Britain’s longest-serving railway worker retires

Sixty-eight years after he started working at London Waterloo station, the man thought to be Britain’s longest-serving railway worker has retired.

Now aged 82, Don Buckley arrived at the station as a 14-year-old in 1953 and has worked there ever since. 

Leaving home in Ireland alone, he asked a taxi driver to take him to “the big station”. He was dropped off at Waterloo. Too young to get a job on the trains, he found work as a station message boy. 

During his career he saw the last steam train leave Waterloo in 1967 and the station cinema close in 1970. He watched train robber Buster Edwards setting up a flower stall at the entrance after the latter’s release from prison in 1975.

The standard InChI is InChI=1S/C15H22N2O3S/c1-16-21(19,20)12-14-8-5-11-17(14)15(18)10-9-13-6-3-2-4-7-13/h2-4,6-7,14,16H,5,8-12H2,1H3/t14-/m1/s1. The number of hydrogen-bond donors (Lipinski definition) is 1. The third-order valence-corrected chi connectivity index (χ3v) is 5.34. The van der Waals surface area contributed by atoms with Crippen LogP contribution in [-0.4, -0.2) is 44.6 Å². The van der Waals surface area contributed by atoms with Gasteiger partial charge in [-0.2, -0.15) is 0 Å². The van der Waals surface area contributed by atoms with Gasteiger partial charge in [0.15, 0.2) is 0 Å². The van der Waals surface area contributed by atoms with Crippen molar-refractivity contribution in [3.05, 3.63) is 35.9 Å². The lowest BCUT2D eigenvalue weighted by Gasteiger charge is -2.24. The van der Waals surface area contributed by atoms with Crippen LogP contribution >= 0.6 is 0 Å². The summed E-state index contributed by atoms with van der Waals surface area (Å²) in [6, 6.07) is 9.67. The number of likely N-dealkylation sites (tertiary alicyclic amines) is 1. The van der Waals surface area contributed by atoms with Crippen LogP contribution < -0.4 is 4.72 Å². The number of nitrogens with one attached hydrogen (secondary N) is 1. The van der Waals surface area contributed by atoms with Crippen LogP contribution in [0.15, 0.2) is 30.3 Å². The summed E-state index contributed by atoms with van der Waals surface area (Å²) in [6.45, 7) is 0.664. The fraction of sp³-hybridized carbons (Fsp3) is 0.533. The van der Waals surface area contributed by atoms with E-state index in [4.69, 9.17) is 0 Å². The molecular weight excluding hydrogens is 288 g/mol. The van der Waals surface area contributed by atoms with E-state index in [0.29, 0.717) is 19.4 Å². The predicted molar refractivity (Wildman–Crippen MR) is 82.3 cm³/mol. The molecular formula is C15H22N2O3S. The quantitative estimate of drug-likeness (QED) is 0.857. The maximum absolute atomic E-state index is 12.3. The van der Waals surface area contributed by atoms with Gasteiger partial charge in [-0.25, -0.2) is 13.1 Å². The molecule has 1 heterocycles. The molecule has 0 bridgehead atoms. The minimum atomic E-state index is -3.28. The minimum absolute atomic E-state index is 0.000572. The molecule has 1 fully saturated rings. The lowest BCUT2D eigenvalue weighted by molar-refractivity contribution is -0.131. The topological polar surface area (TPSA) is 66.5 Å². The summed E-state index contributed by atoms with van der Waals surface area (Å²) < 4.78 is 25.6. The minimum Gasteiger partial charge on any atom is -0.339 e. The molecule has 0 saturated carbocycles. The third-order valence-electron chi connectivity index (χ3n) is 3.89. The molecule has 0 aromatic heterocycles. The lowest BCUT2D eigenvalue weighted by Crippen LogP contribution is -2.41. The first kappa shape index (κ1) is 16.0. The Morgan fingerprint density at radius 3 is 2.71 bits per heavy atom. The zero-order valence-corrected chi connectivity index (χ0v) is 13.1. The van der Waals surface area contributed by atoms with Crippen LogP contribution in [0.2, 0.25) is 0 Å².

More recently, Don has worked three shifts a week, helping visually impaired or reduced mobility people around the station, and sharing his unrivalled knowledge.

On his retirement, Don said: “I have loved working at Waterloo all these years. The station may have changed a lot since the 1950s, but it’s still such a special place and I feel so lucky to have had so many wonderful experiences working here. 

“The people are what make the station special, and I will miss my colleagues and customers immensely. Waterloo will always have a very special place in my heart.”

Read the full story in RAIL 933



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